Act as an advocate for the consumer but have your company’s back. Do what you can for the consumer, but make sure he/she is acting professionally and or civilized. Profanity, lewd behavior is unacceptable and should not be tolerated. Have that as part of your company description on your home page.

I’m not someone who believes that every social interaction should be kept for prosperity. If/when someone is anti-social, protect your brand and don’t give them a platform.  Being the loudest doesn’t make you right, and if someone becomes that out of control, cut bait.

The Golden Rule truly applies here. If your company has done something wrong, fess up to it, learn from it and move on. If a customer/client is being rude, profane and unreasonable, put a stop to it. It is more than okay to block them from your page if they are so over the top.

What examples do you have of a company doing right socially? Have you seen a customer go awry? Would you block someone? Let me know, please.

The New Company Spokespeople are on Social Media Sites and Instant Chats; Should Execs Be Afraid?

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When I was in college, I remember taking a Public Relations Case Studies Class. In it, we talked about the different crises of the day. “What would you do about the Tylenol tampering?” My response was usually, “I wouldn’t ask a kid right out of college.” Not the most profound of answers, I know, but the truth.

Fast-forward a few years and I’m working at a boutique agency, defending myself to my seasoned boss for not getting two placements a day (quick math, 10 a week). Not ”interests” or “sounds promising” – – actual “that will be running on Tuesday” placements. My response – to myself, my boss scared the heck out of me – was usually, “excuse me unreasonable person, you need a much more experienced person to consistently get 10 placements a week.” And for the record, I was not lacking confidence at all, 10 placements for what I was pitching wasn’t reasonable.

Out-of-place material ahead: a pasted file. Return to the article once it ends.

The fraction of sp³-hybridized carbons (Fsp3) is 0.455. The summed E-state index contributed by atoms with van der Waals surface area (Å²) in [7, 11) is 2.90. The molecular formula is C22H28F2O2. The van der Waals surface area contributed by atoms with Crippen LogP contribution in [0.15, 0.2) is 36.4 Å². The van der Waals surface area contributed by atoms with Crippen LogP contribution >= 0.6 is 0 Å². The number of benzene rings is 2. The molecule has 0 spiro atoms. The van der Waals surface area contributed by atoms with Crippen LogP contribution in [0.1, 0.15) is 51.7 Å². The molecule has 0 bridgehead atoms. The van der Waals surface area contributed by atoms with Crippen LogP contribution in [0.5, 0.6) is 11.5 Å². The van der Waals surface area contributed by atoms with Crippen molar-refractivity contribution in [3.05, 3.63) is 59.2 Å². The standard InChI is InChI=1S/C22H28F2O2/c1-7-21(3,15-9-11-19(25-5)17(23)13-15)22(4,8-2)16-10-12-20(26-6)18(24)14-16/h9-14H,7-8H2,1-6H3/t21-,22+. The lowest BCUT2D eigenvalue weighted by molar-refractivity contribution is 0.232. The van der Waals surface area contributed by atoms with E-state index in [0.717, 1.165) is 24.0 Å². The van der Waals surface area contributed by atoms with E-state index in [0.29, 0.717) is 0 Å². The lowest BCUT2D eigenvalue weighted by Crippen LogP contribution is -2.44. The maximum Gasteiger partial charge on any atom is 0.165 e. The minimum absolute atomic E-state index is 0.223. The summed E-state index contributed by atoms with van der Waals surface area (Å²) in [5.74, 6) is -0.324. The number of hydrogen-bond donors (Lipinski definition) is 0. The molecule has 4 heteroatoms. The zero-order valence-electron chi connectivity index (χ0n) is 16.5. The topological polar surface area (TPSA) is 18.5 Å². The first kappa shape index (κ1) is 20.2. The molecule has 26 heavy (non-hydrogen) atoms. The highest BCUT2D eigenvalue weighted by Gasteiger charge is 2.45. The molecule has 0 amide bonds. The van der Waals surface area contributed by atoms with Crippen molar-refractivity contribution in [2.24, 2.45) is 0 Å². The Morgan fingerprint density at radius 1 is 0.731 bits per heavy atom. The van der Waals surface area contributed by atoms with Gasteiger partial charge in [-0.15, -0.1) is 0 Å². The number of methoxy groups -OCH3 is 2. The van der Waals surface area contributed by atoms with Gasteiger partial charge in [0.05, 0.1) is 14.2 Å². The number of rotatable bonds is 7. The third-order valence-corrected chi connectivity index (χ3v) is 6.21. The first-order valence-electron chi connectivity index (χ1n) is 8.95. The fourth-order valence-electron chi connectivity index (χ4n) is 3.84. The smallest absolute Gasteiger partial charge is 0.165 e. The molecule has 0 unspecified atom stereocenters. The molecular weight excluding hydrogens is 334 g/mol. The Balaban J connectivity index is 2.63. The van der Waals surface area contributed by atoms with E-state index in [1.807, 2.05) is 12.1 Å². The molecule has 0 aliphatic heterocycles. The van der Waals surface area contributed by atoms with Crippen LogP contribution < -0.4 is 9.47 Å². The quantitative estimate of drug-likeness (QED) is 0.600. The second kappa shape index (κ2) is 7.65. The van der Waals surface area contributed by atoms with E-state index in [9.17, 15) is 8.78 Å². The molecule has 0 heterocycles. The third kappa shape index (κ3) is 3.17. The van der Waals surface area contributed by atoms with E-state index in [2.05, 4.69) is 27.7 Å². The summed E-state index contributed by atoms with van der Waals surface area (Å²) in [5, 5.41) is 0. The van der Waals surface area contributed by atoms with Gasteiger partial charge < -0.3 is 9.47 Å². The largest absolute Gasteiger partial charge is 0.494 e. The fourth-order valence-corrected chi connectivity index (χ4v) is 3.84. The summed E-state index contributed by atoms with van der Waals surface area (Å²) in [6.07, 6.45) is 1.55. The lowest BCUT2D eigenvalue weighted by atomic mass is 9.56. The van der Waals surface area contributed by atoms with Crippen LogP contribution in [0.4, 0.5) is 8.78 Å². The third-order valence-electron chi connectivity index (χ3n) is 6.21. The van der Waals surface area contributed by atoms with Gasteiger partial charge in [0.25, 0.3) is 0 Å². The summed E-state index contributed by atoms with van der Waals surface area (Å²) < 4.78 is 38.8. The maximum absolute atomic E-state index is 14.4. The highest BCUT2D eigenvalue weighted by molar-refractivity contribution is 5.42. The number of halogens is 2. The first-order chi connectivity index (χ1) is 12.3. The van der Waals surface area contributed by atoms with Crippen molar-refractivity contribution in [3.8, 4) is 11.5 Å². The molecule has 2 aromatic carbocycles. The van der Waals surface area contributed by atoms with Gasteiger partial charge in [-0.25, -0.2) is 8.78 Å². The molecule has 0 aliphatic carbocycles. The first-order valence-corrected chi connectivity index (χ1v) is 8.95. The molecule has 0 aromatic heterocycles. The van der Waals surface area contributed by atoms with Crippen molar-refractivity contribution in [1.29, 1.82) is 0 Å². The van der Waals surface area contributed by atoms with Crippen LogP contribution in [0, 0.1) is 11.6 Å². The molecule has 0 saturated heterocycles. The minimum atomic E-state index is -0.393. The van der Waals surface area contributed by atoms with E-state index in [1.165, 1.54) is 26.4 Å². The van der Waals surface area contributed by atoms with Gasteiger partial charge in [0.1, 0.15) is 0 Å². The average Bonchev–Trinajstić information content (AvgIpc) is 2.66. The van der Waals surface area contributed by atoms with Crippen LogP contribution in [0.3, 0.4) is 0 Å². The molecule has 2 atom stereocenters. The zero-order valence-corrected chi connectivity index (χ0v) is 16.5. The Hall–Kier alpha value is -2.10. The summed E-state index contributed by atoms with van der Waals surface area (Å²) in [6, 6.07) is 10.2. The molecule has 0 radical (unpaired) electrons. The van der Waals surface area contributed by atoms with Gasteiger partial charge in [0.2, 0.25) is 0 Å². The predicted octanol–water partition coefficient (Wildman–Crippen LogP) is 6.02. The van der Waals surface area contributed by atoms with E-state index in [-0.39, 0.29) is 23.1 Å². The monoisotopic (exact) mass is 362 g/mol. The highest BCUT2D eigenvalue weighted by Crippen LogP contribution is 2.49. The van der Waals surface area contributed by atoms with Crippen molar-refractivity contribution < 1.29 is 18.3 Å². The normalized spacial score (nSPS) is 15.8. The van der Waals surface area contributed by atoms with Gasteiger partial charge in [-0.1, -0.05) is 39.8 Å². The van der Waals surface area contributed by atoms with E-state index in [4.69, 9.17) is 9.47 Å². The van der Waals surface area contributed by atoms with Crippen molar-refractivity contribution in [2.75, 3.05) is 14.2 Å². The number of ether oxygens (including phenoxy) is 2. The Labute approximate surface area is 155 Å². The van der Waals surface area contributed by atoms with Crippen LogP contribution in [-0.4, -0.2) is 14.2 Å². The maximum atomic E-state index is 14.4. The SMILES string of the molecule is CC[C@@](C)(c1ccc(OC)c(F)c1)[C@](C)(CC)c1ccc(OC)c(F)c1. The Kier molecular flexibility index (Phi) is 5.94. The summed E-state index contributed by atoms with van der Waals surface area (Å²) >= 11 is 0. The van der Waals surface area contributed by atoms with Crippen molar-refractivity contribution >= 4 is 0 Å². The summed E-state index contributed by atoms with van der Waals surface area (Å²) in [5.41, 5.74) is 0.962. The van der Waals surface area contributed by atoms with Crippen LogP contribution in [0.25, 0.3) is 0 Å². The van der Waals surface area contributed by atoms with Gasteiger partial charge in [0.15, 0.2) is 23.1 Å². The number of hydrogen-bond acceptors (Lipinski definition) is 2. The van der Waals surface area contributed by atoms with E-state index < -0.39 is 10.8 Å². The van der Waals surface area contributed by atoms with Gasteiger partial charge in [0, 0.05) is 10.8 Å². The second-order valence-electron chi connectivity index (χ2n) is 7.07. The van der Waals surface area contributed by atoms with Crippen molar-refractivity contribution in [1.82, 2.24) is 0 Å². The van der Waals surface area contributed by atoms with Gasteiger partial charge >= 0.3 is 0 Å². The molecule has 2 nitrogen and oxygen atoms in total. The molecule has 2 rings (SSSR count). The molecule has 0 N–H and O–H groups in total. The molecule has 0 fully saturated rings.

Compelling message, meet appropriate audience. Looking back, whether dealing with a crisis or a proactive pitch, you need to have the experience and training to be adept in creating/developing/sculpting that compelling message for that appropriate audience. I think we can all agree that makes sense. Yes?

So, why is it we are seeing more and more unskilled/untrained individuals manning (or womaning) company social media sites, Instant Chats, etc.?

This past week we saw McDonald’s get some flak for tweeting about the happenings in Cleveland. Closer to my home, my wife was trying to buy a present online with a major retailer only to learn that a receipt with the prices would be included with the gift. My wife Instant Chatted with the retailer, and received a response from the retailer tad amount to, “dude, that sucks for you.”

Understanding economics may prohibit having seasoned PR people available 24-7 to either act as a company spokesperson or respond to a “crisis” situation, it is critical to embrace the reality that those individuals who are on the Instant Chat, Twitter, Facebook, etc., are representing your company. Would you let an untrained person talk to a reporter at The Wall Street Journal? In many ways, today’s consumers are all reporters.

Make no mistake, this is by no means an indictment on the twenty-somethinger. Not at all. All I’m saying is, whoever is going to be working the new technology should understand that they are representing the company, and in doing so should consider the following:

  • Know your brand – You are not responding, your company is – – doesn’t matter if you are having a bad day, want to say something that is clever, or think the person you are talking to is unreasonable. I wrestled in high school and when we won the state cup and were presented      with jackets, I remember my coach telling us, “When you wear the jacket, you are representing Baldwin wrestling. Act accordingly.”
  • Empathize with your real audience – Why are they reaching out to you? Odds are, not to just say, hi. There probably is an issue and it was important enough for them to reach out.
  • Make sure you know what you can promise and deliver on it – You may start off as the consumer’s advocate, working with other departments within the company. Keep in touch with your customer (yes, now they are your customer) and, if possible, take the conversation off the public page until the resolution. Your customer may not agree with the outcome, but the hope is he/she (and everyone else reading the string) will understand.

A couple of years ago, I developed my current company’s Facebook and Twitter pages and responded to more than my fair share of inquiries.  Now, I have a very skilled (and I believe twenty-somethinger) monitoring and responding. She keeps me in the loop with her interactions and will ask for counsel when needed – – funny thing is, after all these years, I still think back at what my high school wrestling coach said. Still applies today.